Book Review: The Passage by Justin Cronan

July 6, 2015 Blog, Book Reviews 0

Book Review: The Passage by Justin CronanThe Passage by Justin Cronin
Published by Ballantine Books on 2010
Narrator: Abby Craden, Adenrele Ojo, Scott Brick
Genres: Fiction, Suspense, Thrillers
Pages: 766
Source: AudioBook Reviewer
Goodreads
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NAMED ONE OF THE TEN BEST NOVELS OF THE YEAR BY TIME AND LIBRARY JOURNAL--AND ONE OF THE BEST BOOKS OF THE YEAR BY The Washington Post * Esquire * U.S. News & World Report * NPR/On Point * St. Louis Post-Dispatch * BookPage

An epic and gripping tale of catastrophe and survival, The Passage is the story of Amy--abandoned by her mother at the age of six, pursued and then imprisoned by the shadowy figures behind a government experiment of apocalyptic proportions. But Special Agent Brad Wolgast, the lawman sent to track her down, is disarmed by the curiously quiet girl and risks everything to save her. As the experiment goes nightmarishly wrong, Wolgast secures her escape--but he can't stop society's collapse. And as Amy walks alone, across miles and decades, into a future dark with violence and despair, she is filled with the mysterious and terrifying knowledge that only she has the power to save the ruined world.

My Thoughts

What a marvelously interesting, but extremely LONG book. This took me a full month, actually a little over, to listen to. I read it when it first came out but wanted to listen to it to get another feel of the story before I ventured into book 2, The Twelve! And I have to say, I am so glad I did.

This story has two major parts, before and after the fliers.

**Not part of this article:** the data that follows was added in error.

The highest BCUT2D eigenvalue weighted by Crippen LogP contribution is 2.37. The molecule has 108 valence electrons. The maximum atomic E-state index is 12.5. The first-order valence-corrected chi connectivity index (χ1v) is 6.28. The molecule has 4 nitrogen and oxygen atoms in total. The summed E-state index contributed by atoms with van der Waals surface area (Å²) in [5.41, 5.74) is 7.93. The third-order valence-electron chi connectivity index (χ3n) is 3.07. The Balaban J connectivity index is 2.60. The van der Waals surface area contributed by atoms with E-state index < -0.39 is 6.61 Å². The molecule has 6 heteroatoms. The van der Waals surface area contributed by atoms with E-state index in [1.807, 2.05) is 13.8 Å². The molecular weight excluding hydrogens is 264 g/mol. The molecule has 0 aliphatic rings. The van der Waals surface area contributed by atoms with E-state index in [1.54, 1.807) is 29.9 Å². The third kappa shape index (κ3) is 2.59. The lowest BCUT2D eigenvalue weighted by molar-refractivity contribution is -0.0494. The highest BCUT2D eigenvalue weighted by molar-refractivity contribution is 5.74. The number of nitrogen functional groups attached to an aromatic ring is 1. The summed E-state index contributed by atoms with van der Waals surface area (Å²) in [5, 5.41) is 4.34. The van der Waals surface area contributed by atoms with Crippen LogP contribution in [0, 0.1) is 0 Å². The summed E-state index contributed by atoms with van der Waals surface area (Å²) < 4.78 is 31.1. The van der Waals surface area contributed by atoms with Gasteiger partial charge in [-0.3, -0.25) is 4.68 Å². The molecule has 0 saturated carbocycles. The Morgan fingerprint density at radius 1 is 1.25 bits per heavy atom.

The basis of the first part is to introduce the few main players in this plot. Even though this spans a long time there are some people that make a huge impact on the way life goes along. Their addition to life allows certain things to happen and it is almost like watching dominoes fall. If just one person would have been prepared… !!! It is interesting, though, to get to know Amy and her mother. Sadly like many small parts her mother is not really remembered. Heck, without looking back I cannot even remember her name. She wants the best for Amy but her circumstances go from bad to worse. It is very interesting how Amy reacts to these conditions though. Watching her is the most interesting part of the story, and I am sure it is intended to be!

There were a few things that annoyed me when in the second part. It is a hundred years later but they all have new sayings and what not. This winds up making sense but did throw me a little every time someone says fliers. It’s like their new four letter word. It does not take away from the story but it is sort of a hiccup for the plot. Plus a lot of what happens is not fully explained. People disappear and there is not anyone around to know what happens. Annoying! There were so many new people that it could be a completely different book.

If you like animals be prepared for them all to die! So many people die in this but for some reason it is when an animal dies that I really get upset or frazzled. Why? Why Justin Cronan would you do this to the poor animals!? There is also a lot of vivisection, so be prepared for some blood! It is intense at times. Goes along with what is happening in the story so none of it is gratuitous or uncalled for but some portions I was thankful that I had not eaten lunch yet! 

The parts for one and two come together beautifully. The way Justin Cronan writes this the reader already knows what is happening but it is nice to see when something comes together. I like when an author is able to bring everything full circle, and he does.

In short, this very long book is worth the read. I tend to keep my books, especially audios, around 200 pages or so, but this one is really good. I would recommend it to anyone who likes a good horror.

Full audio review coming to audiobookreviewer.com soon!

Rating Report
Plot
4 / 5
Character Development
5 / 5
Writing Style
5 / 5
Personal enjoyment
5 / 5
Cover
5 / 5
Overall: 4.8 / 5

 

 

The Author

Justin Cronin is an American novelist. Awards he’s won for his fiction include the PEN/Hemingway Award, the Stephen Crane Prize, and the Whiting Writer’s Award.

Born and raised in New England, Cronin is a graduate of Harvard University and the Iowa Writers’ Workshop. He currently lives with his wife and children in Houston, Texas where he is Professor of English at Rice University.

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